Awards Daily looks at some of the crafts behind Showtime’s Your Honor to reveal some of the things you didn’t know about the making of the limited series.
In Your Honor, Bryan Cranston stars as a respected New Orleans judge facing the ultimate moral dilemma—turn your son (Hunter Doohan) in for murder and face retaliation from the biggest mob boss (Michael Stuhlbarg) in town, or keep quiet and violate the justice system you swore to uphold and protect. The Peter Moffat-created 10 part series is crafted like a dream marring together a gritty crime drama and a whip-smart legal thriller— all unfolding in pulse-pounding fashion.
We spoke to members of the Your Honor crafts team to find out how they brought it all together, including:
Edward Berger, Director
Volker Bertelmann, Composer
James Friend, Cinematographer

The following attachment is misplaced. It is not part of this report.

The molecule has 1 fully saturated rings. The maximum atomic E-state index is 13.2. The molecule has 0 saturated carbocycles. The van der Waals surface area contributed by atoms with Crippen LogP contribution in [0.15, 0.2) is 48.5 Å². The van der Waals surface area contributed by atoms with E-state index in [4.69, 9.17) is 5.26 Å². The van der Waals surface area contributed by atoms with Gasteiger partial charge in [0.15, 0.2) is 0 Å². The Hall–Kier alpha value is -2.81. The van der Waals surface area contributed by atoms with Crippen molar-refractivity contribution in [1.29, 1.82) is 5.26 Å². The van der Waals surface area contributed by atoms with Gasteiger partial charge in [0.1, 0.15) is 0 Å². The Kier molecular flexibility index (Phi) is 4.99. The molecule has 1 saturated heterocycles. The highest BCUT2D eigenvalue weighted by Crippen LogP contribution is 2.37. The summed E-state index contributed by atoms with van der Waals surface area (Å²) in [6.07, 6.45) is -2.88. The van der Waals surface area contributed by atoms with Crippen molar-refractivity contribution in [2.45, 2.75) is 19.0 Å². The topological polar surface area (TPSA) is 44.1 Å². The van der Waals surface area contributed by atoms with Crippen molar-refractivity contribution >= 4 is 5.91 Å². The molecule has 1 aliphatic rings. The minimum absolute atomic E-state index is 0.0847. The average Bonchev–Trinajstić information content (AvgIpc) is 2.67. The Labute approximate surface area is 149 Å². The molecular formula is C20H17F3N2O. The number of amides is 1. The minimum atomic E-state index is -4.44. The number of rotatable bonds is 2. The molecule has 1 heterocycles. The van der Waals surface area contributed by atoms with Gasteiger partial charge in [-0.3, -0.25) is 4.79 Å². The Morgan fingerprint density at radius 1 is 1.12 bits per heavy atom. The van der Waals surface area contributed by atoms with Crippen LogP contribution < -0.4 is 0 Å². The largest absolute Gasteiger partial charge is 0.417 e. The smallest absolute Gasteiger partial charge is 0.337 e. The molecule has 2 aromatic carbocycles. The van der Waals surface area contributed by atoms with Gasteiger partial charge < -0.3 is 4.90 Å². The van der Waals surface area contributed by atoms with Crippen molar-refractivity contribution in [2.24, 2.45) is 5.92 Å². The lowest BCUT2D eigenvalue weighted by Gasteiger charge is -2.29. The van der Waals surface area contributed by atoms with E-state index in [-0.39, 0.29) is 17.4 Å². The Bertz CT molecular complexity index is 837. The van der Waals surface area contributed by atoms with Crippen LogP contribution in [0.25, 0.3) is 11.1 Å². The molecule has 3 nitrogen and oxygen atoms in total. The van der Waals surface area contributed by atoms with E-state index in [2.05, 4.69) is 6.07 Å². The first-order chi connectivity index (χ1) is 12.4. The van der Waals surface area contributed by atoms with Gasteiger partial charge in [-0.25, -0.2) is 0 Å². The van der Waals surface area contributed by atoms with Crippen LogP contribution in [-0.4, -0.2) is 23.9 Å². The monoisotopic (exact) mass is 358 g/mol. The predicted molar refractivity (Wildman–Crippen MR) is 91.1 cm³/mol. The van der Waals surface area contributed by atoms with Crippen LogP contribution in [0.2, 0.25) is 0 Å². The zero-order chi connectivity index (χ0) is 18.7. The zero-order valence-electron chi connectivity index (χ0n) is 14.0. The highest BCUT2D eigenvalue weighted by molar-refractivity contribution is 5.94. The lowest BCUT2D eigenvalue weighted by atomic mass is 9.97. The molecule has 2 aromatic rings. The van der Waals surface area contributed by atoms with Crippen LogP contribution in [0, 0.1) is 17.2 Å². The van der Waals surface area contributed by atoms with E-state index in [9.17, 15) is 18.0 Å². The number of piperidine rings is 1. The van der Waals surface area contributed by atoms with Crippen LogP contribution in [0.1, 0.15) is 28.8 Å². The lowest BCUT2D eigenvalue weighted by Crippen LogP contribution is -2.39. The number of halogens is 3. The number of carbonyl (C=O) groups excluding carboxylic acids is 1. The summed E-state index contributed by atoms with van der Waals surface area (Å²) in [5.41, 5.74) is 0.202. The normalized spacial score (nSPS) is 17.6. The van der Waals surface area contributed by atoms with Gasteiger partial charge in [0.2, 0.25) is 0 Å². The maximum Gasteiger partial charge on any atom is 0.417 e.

Lauren Grey, Casting Director
Scott P. Murphy, Production Designer
David Wyman, Production Sound Mixer
Here are some of the best behind-the-scenes tidbits we discovered about Your Honor:
1. Michael Stuhlbarg was casting director Lauren Grey’s first choice for the role of Jimmy Baxter.
A common thread among Your Honor‘s crafts team was finding ways to subvert expectations.
“We were really cognizant from the beginning that if you leaned into the whole Italian thing, it’s something you’ve seen a million times before, said casting director Lauren Grey. It was much more interesting to go into a different pool of people.
To play Jimmy Baxter, a grieving father, and Cranston’s central foe, they turned to veteran character actor Michael Stuhlbarg.
“He was the first person I thought of,” says Grey. I just fell in love with the idea, and luckily, he was able to do it.”
Stuhlbarg’s reserved demeanor was perfect for the slow, simmering tension director Edward Berger was looking for.